“Whether you’re planning your C-section or not, know that it is not uncommon to have difficulty latching after surgical birth. If you are planning it, if you get the OK from your provider, consider hand expressing colostrum starting at 38 weeks. You cab save it in little syringes labeled with your name and keep them in the freezer. Bring them to the hospital with you, so that if you and baby are separated or babe is having trouble latching, they still get that gold!”—Lexi Tabor, CLSC and postpartum doula with Major Care, Cleveland, OH

“You may need help from a partner, support person or lactation professional in your immediate postpartum. That’s okay and that’s 100% normal. Use your resources and get the help that you need with latching, positioning and/or pumping. My number one tip is a breastfeeding pillow! You can buy one like the My Breast Friend or you can simply use a pillow propped under baby. This helps to keep baby off of your incision which can be very uncomfortable.” —Brya Johnson, C-section mama and birthworker, postpartum doula with Major Care, Chicago, IL

“It takes time to feel confident. Feeding a baby at the breast/chest is a learned skill for both you and baby. It can help to have other lactating parents to talk to, so please text friends, follow lactation accounts on social media, and join groups for breast/chestfeeding parents. (yes, even on Facebook!). Normalizing lactation starts with talking about it, including asking for help.”—Carrie Murphy, full spectrum doula, certified breastfeeding specialist, and Major Care Community + Content Director, New Orleans, LA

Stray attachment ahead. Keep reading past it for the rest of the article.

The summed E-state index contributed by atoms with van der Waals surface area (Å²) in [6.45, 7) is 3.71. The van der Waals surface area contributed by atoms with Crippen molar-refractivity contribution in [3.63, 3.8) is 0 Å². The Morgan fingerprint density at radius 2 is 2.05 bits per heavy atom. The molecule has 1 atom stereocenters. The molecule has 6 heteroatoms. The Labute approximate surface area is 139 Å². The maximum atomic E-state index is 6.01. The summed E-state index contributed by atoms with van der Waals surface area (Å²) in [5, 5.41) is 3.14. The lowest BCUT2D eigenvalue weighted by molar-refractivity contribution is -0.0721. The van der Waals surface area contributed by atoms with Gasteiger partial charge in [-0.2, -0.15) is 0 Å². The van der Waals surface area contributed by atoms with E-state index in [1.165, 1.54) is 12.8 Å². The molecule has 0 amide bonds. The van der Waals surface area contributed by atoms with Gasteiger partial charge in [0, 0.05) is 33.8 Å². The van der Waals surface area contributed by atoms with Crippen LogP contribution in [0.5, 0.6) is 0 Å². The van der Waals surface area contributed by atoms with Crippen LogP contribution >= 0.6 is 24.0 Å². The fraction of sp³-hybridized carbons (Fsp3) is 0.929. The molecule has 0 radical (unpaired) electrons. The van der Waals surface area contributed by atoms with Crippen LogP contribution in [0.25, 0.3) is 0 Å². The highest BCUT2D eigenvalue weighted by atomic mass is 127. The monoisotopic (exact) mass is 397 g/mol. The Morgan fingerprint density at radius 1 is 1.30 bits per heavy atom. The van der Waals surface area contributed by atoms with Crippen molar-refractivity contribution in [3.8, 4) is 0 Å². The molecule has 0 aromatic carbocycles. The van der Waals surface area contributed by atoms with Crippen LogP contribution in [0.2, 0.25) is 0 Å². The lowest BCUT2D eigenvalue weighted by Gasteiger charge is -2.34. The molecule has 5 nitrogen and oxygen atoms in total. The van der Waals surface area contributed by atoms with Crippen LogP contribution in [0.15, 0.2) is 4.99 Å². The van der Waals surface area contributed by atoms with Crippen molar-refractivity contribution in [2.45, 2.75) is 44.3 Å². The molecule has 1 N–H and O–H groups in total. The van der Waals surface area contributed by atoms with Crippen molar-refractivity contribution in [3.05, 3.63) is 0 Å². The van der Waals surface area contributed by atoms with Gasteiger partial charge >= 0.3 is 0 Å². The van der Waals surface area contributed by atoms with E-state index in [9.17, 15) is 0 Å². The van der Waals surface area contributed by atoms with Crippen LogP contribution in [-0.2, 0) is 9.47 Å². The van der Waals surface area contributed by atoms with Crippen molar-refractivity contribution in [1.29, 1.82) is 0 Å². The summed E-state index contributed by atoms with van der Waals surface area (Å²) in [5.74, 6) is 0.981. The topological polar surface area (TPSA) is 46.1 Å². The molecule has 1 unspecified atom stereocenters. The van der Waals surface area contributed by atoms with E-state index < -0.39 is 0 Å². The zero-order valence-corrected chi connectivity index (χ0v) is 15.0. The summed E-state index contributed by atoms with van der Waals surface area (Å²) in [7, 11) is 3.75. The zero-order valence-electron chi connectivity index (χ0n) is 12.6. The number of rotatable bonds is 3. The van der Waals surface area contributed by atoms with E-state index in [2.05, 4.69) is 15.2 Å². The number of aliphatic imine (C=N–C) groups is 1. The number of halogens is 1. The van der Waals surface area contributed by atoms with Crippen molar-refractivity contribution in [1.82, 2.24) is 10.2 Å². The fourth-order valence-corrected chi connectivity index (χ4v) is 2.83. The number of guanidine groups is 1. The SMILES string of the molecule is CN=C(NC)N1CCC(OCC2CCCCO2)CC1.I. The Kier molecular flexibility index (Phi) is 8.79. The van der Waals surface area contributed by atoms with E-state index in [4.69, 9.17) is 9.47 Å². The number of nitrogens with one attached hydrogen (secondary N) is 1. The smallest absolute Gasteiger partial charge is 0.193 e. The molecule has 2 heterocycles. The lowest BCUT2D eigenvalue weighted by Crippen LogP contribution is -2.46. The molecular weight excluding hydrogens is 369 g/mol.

“It can take a little longer for milk to transition from colostrum to a full milk supply after a Cesarean. All the skin-to-skin (as much as 6+ hours a day) can promote frequent latching, encourages breast stimulation, builds the parent-baby bond, and helps stimulate hormones essential for breastfeeding.”—Jessica McGilvray, CLC and postpartum doula with Major Care, AR

“Figure out a first-floor plan. Stairs are no one’s friend in the first days after giving birth, but it’s especially important for belly birth parents to minimize treks up and down them. If you have a nursery upstairs, I encourage you to create stations on the main floor of the house so you can live there for most of the day in the first 2 to 3 weeks. Set up the bassinet here, as well as a diaper changing station and nursing station for yourself replete with snacks, water, lip balm, extra burp cloths and other new parent life essentials. When and if you do go upstairs to sleep at night, enlist your partner or an overnight caregiver to bring your baby to you for feedings. You need as much rest as possible so you can heal — and avoid the chance of slips, trips and falls due to exhaustion or incision-related soreness.”—Mandy Major, Founder and Certified Postpartum Doula, PCD(DONA), Connecticut